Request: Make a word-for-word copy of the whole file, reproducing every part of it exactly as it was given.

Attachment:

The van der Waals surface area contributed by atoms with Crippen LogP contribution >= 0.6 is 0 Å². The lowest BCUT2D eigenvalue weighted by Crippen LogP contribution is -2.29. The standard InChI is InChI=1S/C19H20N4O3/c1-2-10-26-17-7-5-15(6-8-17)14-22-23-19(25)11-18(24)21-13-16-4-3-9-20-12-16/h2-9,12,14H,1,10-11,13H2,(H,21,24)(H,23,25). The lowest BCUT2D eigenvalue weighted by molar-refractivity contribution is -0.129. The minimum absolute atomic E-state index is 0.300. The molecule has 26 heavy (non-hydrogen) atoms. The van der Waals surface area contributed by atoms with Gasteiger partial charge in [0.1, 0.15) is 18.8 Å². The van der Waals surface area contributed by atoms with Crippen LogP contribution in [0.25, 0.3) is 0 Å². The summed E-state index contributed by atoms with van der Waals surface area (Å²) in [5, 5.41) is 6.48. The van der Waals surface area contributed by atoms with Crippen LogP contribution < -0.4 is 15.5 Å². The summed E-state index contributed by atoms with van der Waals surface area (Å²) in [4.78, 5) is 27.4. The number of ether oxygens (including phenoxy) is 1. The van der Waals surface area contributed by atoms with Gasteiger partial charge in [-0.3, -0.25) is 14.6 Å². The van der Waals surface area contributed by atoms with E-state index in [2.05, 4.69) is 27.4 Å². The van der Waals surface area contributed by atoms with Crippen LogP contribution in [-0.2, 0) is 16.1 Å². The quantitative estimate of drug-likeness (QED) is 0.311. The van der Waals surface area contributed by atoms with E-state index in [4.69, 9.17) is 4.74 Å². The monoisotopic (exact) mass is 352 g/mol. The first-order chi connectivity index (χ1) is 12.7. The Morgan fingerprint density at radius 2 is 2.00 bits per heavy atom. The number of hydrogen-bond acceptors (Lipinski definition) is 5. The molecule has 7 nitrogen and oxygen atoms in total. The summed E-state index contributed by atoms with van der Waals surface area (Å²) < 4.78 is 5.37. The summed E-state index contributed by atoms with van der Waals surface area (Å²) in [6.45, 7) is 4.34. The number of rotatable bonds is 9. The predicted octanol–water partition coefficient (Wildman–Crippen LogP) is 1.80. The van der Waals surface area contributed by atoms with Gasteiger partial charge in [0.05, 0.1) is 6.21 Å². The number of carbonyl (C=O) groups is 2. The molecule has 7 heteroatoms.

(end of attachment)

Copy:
The van der Waals surface area contributed by atoms with Crippen LogP contribution >= 0.6 is 0 Å². The lowest BCUT2D eigenvalue weighted by Crippen LogP contribution is -2.29. The standard InChI is InChI=1S/C19H20N4O3/c1-2-10-26-17-7-5-15(6-8-17)14-22-23-19(25)11-18(24)21-13-16-4-3-9-20-12-16/h2-9,12,14H,1,10-11,13H2,(H,21,24)(H,23,25). The lowest BCUT2D eigenvalue weighted by molar-refractivity contribution is -0.129. The minimum absolute atomic E-state index is 0.300. The molecule has 26 heavy (non-hydrogen) atoms. The van der Waals surface area contributed by atoms with Gasteiger partial charge in [0.1, 0.15) is 18.8 Å². The van der Waals surface area contributed by atoms with Crippen LogP contribution in [0.25, 0.3) is 0 Å². The summed E-state index contributed by atoms with van der Waals surface area (Å²) in [5, 5.41) is 6.48. The van der Waals surface area contributed by atoms with Crippen LogP contribution < -0.4 is 15.5 Å². The summed E-state index contributed by atoms with van der Waals surface area (Å²) in [4.78, 5) is 27.4. The number of ether oxygens (including phenoxy) is 1. The van der Waals surface area contributed by atoms with Gasteiger partial charge in [-0.3, -0.25) is 14.6 Å². The van der Waals surface area contributed by atoms with E-state index in [2.05, 4.69) is 27.4 Å². The van der Waals surface area contributed by atoms with Crippen LogP contribution in [-0.2, 0) is 16.1 Å². The quantitative estimate of drug-likeness (QED) is 0.311. The van der Waals surface area contributed by atoms with E-state index in [4.69, 9.17) is 4.74 Å². The monoisotopic (exact) mass is 352 g/mol. The first-order chi connectivity index (χ1) is 12.7. The Morgan fingerprint density at radius 2 is 2.00 bits per heavy atom. The number of hydrogen-bond acceptors (Lipinski definition) is 5. The molecule has 7 nitrogen and oxygen atoms in total. The summed E-state index contributed by atoms with van der Waals surface area (Å²) < 4.78 is 5.37. The summed E-state index contributed by atoms with van der Waals surface area (Å²) in [6.45, 7) is 4.34. The number of rotatable bonds is 9. The predicted octanol–water partition coefficient (Wildman–Crippen LogP) is 1.80. The van der Waals surface area contributed by atoms with Gasteiger partial charge in [0.05, 0.1) is 6.21 Å². The number of carbonyl (C=O) groups is 2. The molecule has 7 heteroatoms.